Last week we attended a new church. It was our first appearance at church in nearly a year. I was satisfied with the first church we visited when we moved here, but my husband wasn’t. There aren’t that many Episcopal churches, and because of its progressive focus on inclusion as well as the beauty and power of the liturgies, it was and is important to me that our church be an Episcopal one. But a desire for sleep and free time kept winning over trying out new churches on Sunday mornings.
What got me moving was the fact that my mother-in-law was visiting us and could care for Liam while we went to a church for the first time. Visiting for the first time with a tiny Liam had felt overwhelming, so I was excited about taking advantage of the opportunity to go without having to split my focus between Liam’s care and the new church.
We attended the children-focused service, since I figured that would be the best place for us to (possibly) fit in with our little boy. We had an amazing experience! During the kiss of peace (when parishioners greet each other) in the service and after the service, at least 3/4 of the congregation in attendance made their way to talk to us, learn who we were, and figure out how we wanted to be involved. It was incredibly heart-warming. We also loved that it was a joyous and informal service where kids were involved in all aspects of it. During the last hymn, kids danced in the aisles to the music. For the first time in a long time, I felt like I could find a home in a church.
The sermon was on a passage from the book of John where Jesus’ friends Mary and Martha run to get Jesus’ help when their brother Lazarus is ill. Jesus is busy preaching and healing people elsewhere, and he cannot go to Lazarus. By the time he makes it to Lazarus, Lazarus has been dead for four days. Mary says to Jesus, “I know my brother wouldn’t have died if you were here,” and Jesus weeps.
The sermon wasn’t about that part of the passage; it was about how Jesus then raises Lazarus from the dead. Maybe it was the fact that I’ve been reading a lot of Anne Lamott’s reflections on a very personal faith lately, or maybe it was the reflections on community-building that I was having during our church visit, but I found it hard to focus on the sermon because I was so busy focusing on the part about Jesus weeping. It seemed like the passage was meant just for me.
For the past three years, I’ve lived in California while most of my friends and family live in Georgia and almost all the rest live elsewhere on the East Coast. While we have been here, people’s lives have gone on without us, as lives do. People close to us have married, divorced, moved, had children, had seriously ill family members, won awards, produced plays, gotten and lost jobs–in short, have experienced the immense joys and struggles that come with life over time. I can only fly home so often, so I have missed most of these events. I have been able to be present for people somewhat through phone and email, but I have often despaired at the distance between me and the people I care about so deeply.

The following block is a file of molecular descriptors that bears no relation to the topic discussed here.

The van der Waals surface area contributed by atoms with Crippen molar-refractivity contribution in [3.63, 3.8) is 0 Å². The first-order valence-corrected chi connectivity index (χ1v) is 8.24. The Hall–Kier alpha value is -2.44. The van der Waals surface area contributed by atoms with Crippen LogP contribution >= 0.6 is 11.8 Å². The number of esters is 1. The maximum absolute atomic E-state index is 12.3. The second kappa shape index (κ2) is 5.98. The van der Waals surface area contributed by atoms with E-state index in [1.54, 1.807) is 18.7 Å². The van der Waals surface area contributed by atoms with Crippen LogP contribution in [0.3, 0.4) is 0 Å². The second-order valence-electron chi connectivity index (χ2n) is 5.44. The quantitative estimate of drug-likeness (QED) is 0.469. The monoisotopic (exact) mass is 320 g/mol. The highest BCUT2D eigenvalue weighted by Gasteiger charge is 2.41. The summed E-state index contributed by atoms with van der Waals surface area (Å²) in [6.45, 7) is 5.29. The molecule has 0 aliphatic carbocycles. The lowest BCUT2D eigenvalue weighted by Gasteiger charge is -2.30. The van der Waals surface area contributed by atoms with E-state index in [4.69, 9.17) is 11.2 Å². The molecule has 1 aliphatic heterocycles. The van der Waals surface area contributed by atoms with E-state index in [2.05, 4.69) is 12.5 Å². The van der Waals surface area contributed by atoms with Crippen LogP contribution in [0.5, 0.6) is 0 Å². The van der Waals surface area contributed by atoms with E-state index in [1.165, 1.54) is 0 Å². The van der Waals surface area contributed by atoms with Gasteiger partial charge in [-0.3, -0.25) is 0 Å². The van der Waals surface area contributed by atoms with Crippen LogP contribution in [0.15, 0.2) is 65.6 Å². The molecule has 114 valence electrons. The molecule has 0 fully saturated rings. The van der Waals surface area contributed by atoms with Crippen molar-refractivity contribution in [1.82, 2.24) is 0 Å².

I’ve pondered various ways of moving us back to the South. The South has many issues, don’t get me wrong, but it turns out that place is rooted deeply in my bones. And my roots there run deep in part because of these long-term, often decades-long and sometimes nearly life-long, relationships that I have with people there. I never understood the phrase ‘uprooting their lives’ until I was in California and could feel each of my tender roots, raw and exposed, waving in the wind from our move from Atlanta. I have struggled for three years to grow new roots in new soil, in two cities in California.
But I married a man who has gotten a PhD in computer science, a PhD specializing in human-computer interaction in mobile devices. In other words, my husband belongs in Silicon Valley, where he can work doing research in developing on-body technologies. There weren’t many lab locations to do his work eight years ago when we met, and after the financial meltdown of 2007-2008, there are even fewer places for him to do that work now. It’s nearly all concentrated here, in the Bay Area. In Silicon Valley, he has a great job that he loves that supports our little family. He has a number of companies where he can work if he chooses to leave his current job. There is a lot of security here, and there is a lot of excitement for him here in what he is able to explore. I am grateful for all of that, and that is why we stay here. I love my husband more than words can say, and that is why I’m working so hard to develop an ability to be at home and content here.
Yet sometimes I feel awfully alone in what I lost leaving Atlanta, watching from a distance as so many people’s lives go along and I’m over here, far off to the side. So when I read that Jesus wept, it struck a chord. You do what you have to do in life. But even Jesus was overcome by not being present when his friends needed him.